REEs And Substitution.

Yesterday I covered the “red metal” mob making their pitch for copper based induction motors replacing the Rare Earth Elements used in permanent magnet motors. Essentially the pitch boiled down to cost. A copper based induction motor for an Electric Vehicle ought to be much cheaper and do essentially the same job. We’ll get to know more about that next Monday, when the “SAE 2012 Powertrain Electric Motors Symposium for Electric and Hybrid Vehicles”  is due to take place in Detroit. I suspect that it’s not so simple.

Whatever the latest news from SAE 2012, not all uses for REEs are substitutable, and even where they are, very often it’s only a reduction in  the amount used, often with an offsetting trade-off in quality, weight, or a reduction in the amount whatever petro-chemical is produced by the reduced process. As it happens, Industry Week carries a timely article today emphasising just that point.  Below, from a part of that 5 page article.

Rare Earths, Major Headache
The race for rare earths is on as China’s dominance of the critical minerals sets off a wave of supply chain concerns.
By Steve Minter April 18, 2012
—– When China started to tighten its quotas for rare earths in the fall of 2010, Grace Catalysts Technologies soon felt the impact. Grace uses the rare earth lanthanum in the manufacture of fluid catalytic cracking catalysts and additives. Shawn Abrams, president of the W.R. Grace & Co. division, says the company was forced to institute a rare earth surcharge as local supplies of rare earths dried up and the company had to order directly from China.

—– Grace took a number of steps to secure its supply chain and shield customers from pricing volatility.  In November 2011, Grace signed a contract with Molycorp which could supply Grace with more than 75% of the lanthanum production from Molycorp’s Mountain Pass mine.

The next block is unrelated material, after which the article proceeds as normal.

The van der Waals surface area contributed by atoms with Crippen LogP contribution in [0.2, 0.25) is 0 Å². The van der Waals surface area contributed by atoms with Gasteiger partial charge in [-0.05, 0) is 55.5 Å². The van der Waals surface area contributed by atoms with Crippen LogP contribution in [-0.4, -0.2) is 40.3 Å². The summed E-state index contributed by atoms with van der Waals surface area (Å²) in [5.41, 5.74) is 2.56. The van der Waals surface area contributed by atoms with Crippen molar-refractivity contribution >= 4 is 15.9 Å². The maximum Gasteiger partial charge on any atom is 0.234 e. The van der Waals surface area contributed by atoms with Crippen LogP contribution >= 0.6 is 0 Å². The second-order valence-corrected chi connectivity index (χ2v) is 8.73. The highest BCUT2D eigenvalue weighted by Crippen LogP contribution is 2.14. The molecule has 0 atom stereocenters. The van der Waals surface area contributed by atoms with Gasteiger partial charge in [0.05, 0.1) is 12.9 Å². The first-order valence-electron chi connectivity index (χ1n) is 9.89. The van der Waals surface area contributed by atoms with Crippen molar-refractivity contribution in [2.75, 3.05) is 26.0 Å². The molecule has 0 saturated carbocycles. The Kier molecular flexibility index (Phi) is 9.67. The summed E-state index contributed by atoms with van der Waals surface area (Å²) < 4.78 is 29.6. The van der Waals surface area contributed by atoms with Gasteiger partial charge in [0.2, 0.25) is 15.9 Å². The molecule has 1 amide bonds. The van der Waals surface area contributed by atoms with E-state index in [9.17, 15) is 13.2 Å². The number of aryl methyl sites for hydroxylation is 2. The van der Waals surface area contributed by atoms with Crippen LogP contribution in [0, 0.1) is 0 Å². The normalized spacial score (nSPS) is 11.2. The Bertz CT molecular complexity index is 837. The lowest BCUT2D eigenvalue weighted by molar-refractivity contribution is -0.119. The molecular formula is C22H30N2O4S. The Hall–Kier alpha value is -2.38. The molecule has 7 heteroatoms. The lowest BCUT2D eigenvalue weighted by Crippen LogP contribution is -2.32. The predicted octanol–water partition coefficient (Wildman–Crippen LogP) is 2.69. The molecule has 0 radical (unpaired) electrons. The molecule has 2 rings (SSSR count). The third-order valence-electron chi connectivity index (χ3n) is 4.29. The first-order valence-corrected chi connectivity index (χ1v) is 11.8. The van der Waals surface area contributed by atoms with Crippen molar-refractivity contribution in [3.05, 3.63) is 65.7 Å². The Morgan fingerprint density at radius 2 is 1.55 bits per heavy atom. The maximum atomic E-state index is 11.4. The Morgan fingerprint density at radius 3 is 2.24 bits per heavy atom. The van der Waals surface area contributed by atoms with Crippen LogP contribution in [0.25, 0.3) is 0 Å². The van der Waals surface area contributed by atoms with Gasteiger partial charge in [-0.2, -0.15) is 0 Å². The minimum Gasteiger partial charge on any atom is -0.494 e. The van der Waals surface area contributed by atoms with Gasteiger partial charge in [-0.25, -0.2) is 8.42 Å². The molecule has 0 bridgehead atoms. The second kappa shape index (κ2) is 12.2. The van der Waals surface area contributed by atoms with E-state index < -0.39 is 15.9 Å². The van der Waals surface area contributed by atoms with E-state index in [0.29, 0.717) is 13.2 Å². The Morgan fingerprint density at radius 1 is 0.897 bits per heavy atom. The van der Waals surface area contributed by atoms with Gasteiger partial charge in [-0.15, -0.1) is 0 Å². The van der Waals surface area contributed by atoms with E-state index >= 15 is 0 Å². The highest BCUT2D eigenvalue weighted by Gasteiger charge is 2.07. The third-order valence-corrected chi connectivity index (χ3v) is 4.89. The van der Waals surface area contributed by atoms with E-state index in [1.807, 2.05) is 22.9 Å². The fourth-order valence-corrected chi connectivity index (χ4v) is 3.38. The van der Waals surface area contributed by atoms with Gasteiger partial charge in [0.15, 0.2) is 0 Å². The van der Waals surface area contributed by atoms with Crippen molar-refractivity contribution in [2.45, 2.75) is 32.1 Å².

Grace is also pursuing products that use either reduced or no rare earths. Last June, Grace introduced eight fluid catalytic cracking catalysts — five in a Replacer family of catalysts with zero or low rare-earth content and a ResidUltra catalyst with 40% lower rare earth content than in comparable products.

—- Rare earths make up anywhere from 0% to 35% of the glass products produced by Schott Advanced Optics. The company uses rare earths in glass products for night vision lenses, lasers and filter materials. Schott also uses cerium oxide in the polishing of glass.

“We really can’t replace them in our formulations,” says Heather Rayle, vice president and general manager for the Schott North America business unit. “The materials are key to obtaining the physical properties our customers require in some different refractive index and even how well the glass transmits. We have talked to a few customers about requalifying new glasses that have slightly less rare earths but in general we are stuck with the situation as it is.”

The major rare earth Schott uses is lanthanum oxide. “In 2009, our average price for lanthanum oxide was $13 a kilogram,” recalls Rayle. “In June 2011, it was $208 per kilogram.”

With so many REE stocks trading at interesting lows, and the IMF yesterday suggesting that the “fragile” global economic upturn seems to be gathering steam, it seems to me in faraway London that this might just be the pivot point this decade to re-evaluate portfolios and/or to enter or re-enter the REE sector. As always, always do your own due diligence and never let some stock salesman or promoter influence your judgement. Nor me either. But though they don’t ring a bell at the top, as they say, they don’t sound a siren at the bottom. I suspect that this might be near to this sector’s decadal bottom.

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